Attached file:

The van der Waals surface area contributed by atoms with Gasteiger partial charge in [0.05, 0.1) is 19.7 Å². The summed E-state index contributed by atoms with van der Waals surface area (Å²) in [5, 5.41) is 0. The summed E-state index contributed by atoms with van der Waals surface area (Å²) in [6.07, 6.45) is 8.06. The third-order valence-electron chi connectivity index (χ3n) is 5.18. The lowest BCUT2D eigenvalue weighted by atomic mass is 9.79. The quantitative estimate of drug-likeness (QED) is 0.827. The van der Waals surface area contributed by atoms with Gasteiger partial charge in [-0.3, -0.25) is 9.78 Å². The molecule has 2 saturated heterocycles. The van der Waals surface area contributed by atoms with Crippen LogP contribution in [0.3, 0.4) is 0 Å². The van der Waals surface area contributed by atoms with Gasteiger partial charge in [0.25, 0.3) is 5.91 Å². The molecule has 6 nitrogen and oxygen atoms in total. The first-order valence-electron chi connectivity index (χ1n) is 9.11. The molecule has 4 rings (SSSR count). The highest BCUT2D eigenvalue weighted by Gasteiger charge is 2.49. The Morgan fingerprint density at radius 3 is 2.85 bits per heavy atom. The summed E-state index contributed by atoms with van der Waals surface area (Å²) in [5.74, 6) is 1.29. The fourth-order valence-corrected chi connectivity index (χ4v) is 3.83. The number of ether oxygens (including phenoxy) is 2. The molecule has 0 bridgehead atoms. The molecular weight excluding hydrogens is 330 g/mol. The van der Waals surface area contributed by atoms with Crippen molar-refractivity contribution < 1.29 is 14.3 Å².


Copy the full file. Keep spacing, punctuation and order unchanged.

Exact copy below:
The van der Waals surface area contributed by atoms with Gasteiger partial charge in [0.05, 0.1) is 19.7 Å². The summed E-state index contributed by atoms with van der Waals surface area (Å²) in [5, 5.41) is 0. The summed E-state index contributed by atoms with van der Waals surface area (Å²) in [6.07, 6.45) is 8.06. The third-order valence-electron chi connectivity index (χ3n) is 5.18. The lowest BCUT2D eigenvalue weighted by atomic mass is 9.79. The quantitative estimate of drug-likeness (QED) is 0.827. The van der Waals surface area contributed by atoms with Gasteiger partial charge in [-0.3, -0.25) is 9.78 Å². The molecule has 2 saturated heterocycles. The van der Waals surface area contributed by atoms with Crippen LogP contribution in [0.3, 0.4) is 0 Å². The van der Waals surface area contributed by atoms with Gasteiger partial charge in [0.25, 0.3) is 5.91 Å². The molecule has 6 nitrogen and oxygen atoms in total. The first-order valence-electron chi connectivity index (χ1n) is 9.11. The molecule has 4 rings (SSSR count). The highest BCUT2D eigenvalue weighted by Gasteiger charge is 2.49. The Morgan fingerprint density at radius 3 is 2.85 bits per heavy atom. The summed E-state index contributed by atoms with van der Waals surface area (Å²) in [5.74, 6) is 1.29. The fourth-order valence-corrected chi connectivity index (χ4v) is 3.83. The number of ether oxygens (including phenoxy) is 2. The molecule has 0 bridgehead atoms. The molecular weight excluding hydrogens is 330 g/mol. The van der Waals surface area contributed by atoms with Crippen molar-refractivity contribution < 1.29 is 14.3 Å².